In Black Christmas Carmen’s husband was played by the great Norman Beaton whose talents were showcased in Abbensetts’ next project, the ambitious Empire Road, which ran for two series on BBC2 in 1978 and 1979. Not only did the second series have a black writer and a predominantly black cast, it also had a black director, the Trinidadian Horace Ove. In 1992 Michael reflected: “That was even more special. If I’m honest, it is a time that I still miss…I loved it when everything was going well, like when we made Black Christmas. When they do a black series, it is usually a sitcom. I may be wrong about this, but I don’t think ITV has ever done any sort of black drama series or anything like Empire Road.” Michael Abbensetts passed away on 24 November 2016.
Note: The Michael Abbensetts quotes are taken from Jim Pines (ed.), Black and White in Colour – Black People in British Television Since 1936 (BFI, 1992).
Stephen Bourne is the author of the acclaimed Black in the British Frame – The Black Experience in British Film and Television (Continuum, 2001) and has contributed ‘Colour Balance: Black British Television Stars’ to Black Star – A BFI Compendium (BFI, 2016).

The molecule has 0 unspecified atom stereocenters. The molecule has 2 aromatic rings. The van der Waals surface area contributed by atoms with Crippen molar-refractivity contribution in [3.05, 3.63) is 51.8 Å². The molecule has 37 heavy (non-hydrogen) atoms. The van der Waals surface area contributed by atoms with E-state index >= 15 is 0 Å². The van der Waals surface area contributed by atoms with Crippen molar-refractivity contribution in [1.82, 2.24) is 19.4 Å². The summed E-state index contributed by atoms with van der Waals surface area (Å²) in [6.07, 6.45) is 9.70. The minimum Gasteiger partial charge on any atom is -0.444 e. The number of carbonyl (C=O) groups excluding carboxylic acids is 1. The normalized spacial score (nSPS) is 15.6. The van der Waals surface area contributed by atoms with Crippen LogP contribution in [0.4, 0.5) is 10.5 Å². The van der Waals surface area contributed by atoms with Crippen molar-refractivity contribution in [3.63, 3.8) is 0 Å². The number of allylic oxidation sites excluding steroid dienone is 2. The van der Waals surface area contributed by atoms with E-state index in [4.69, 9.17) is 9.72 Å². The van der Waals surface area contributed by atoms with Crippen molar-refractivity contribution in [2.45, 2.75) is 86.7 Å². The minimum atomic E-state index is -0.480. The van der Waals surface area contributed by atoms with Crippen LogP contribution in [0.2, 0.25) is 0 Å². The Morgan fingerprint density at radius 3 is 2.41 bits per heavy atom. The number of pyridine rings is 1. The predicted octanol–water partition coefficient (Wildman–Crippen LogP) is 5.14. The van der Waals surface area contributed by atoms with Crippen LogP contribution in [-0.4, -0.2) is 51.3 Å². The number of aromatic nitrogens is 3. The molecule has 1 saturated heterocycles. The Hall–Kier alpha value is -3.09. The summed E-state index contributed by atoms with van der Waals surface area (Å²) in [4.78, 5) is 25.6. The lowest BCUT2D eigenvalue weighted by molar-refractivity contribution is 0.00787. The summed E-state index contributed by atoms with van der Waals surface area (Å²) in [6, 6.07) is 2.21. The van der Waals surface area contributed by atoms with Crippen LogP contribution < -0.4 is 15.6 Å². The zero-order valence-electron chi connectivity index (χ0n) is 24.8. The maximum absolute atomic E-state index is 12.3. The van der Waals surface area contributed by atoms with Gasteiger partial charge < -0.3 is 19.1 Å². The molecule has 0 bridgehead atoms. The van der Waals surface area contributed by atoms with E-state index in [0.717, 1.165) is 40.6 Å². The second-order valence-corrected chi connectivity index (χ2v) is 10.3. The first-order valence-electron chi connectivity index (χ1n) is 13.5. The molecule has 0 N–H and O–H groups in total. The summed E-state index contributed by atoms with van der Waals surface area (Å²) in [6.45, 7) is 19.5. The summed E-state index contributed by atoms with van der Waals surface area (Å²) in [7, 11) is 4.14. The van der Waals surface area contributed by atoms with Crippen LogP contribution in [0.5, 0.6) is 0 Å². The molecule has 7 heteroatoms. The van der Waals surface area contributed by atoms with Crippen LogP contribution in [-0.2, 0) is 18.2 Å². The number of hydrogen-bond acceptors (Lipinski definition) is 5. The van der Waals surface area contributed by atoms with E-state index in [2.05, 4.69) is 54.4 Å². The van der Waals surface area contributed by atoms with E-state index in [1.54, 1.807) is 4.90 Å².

In 1992 Stephen curated ‘Black and White in Colour –The Early Years 1936-1966’, the first black British television retrospective, for the National Film Theatre (NFT) on London’s South Bank. This showcased a small but diverse collection of dramas including Othello (BBC 1955), A Man from the Sun (BBC 1956), Black Nativity (Associated Rediffusion 1962), Z Cars: A Place of Safety (BBC 1964) and A Fear of Strangers (ATV 1964). In 1996 Stephen curated a second black British television retrospective for the NFT called ‘Black on White TV’ which included Michael Abbensetts’ Black Christmas (BBC2 1977) and tributes to Norman Beaton and Carmen Munroe. After rediscovering an archive copy of Jan Carew and Sylvia Wynter’s The Big Pride (ATV, 1961), the earliest known surviving British television drama by black writers, Stephen screened this at the NFT in 1997. The screening was introduced by Jan Carew and attended by several of its cast members.